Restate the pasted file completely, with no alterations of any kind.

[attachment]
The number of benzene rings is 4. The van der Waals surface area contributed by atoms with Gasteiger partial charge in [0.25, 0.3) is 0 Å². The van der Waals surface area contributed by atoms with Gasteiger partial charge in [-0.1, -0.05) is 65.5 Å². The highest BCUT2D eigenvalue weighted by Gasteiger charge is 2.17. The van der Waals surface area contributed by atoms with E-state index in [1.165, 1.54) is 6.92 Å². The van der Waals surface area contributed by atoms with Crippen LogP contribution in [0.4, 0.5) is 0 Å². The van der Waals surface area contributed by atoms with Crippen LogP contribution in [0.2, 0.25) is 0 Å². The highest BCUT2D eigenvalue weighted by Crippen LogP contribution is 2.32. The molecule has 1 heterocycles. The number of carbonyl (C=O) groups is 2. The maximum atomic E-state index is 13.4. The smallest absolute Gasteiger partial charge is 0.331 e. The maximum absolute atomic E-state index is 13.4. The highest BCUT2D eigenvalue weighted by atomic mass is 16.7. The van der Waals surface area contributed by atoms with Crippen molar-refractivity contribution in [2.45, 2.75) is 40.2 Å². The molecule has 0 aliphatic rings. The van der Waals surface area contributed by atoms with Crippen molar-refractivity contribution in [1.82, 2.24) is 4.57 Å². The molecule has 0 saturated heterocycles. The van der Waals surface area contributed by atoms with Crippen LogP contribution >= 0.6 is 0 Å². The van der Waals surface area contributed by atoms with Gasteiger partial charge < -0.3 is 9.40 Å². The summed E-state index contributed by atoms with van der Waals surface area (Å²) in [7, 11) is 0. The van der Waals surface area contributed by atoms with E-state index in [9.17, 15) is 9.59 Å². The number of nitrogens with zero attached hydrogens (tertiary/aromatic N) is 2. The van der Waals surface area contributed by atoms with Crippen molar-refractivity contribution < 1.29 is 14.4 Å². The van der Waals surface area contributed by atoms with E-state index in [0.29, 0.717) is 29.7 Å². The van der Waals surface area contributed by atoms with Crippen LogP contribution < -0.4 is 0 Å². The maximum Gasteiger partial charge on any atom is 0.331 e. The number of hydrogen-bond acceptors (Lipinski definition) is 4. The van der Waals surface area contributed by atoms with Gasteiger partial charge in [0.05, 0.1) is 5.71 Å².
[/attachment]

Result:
The number of benzene rings is 4. The van der Waals surface area contributed by atoms with Gasteiger partial charge in [0.25, 0.3) is 0 Å². The van der Waals surface area contributed by atoms with Gasteiger partial charge in [-0.1, -0.05) is 65.5 Å². The highest BCUT2D eigenvalue weighted by Gasteiger charge is 2.17. The van der Waals surface area contributed by atoms with E-state index in [1.165, 1.54) is 6.92 Å². The van der Waals surface area contributed by atoms with Crippen LogP contribution in [0.4, 0.5) is 0 Å². The van der Waals surface area contributed by atoms with Crippen LogP contribution in [0.2, 0.25) is 0 Å². The highest BCUT2D eigenvalue weighted by Crippen LogP contribution is 2.32. The molecule has 1 heterocycles. The number of carbonyl (C=O) groups is 2. The maximum atomic E-state index is 13.4. The smallest absolute Gasteiger partial charge is 0.331 e. The maximum absolute atomic E-state index is 13.4. The highest BCUT2D eigenvalue weighted by atomic mass is 16.7. The van der Waals surface area contributed by atoms with Crippen molar-refractivity contribution in [2.45, 2.75) is 40.2 Å². The molecule has 0 aliphatic rings. The van der Waals surface area contributed by atoms with Crippen molar-refractivity contribution in [1.82, 2.24) is 4.57 Å². The molecule has 0 saturated heterocycles. The van der Waals surface area contributed by atoms with Crippen LogP contribution >= 0.6 is 0 Å². The van der Waals surface area contributed by atoms with Gasteiger partial charge < -0.3 is 9.40 Å². The summed E-state index contributed by atoms with van der Waals surface area (Å²) in [7, 11) is 0. The van der Waals surface area contributed by atoms with E-state index in [9.17, 15) is 9.59 Å². The number of nitrogens with zero attached hydrogens (tertiary/aromatic N) is 2. The van der Waals surface area contributed by atoms with Crippen molar-refractivity contribution < 1.29 is 14.4 Å². The van der Waals surface area contributed by atoms with E-state index in [0.29, 0.717) is 29.7 Å². The van der Waals surface area contributed by atoms with Crippen LogP contribution < -0.4 is 0 Å². The maximum Gasteiger partial charge on any atom is 0.331 e. The number of hydrogen-bond acceptors (Lipinski definition) is 4. The van der Waals surface area contributed by atoms with Gasteiger partial charge in [0.05, 0.1) is 5.71 Å².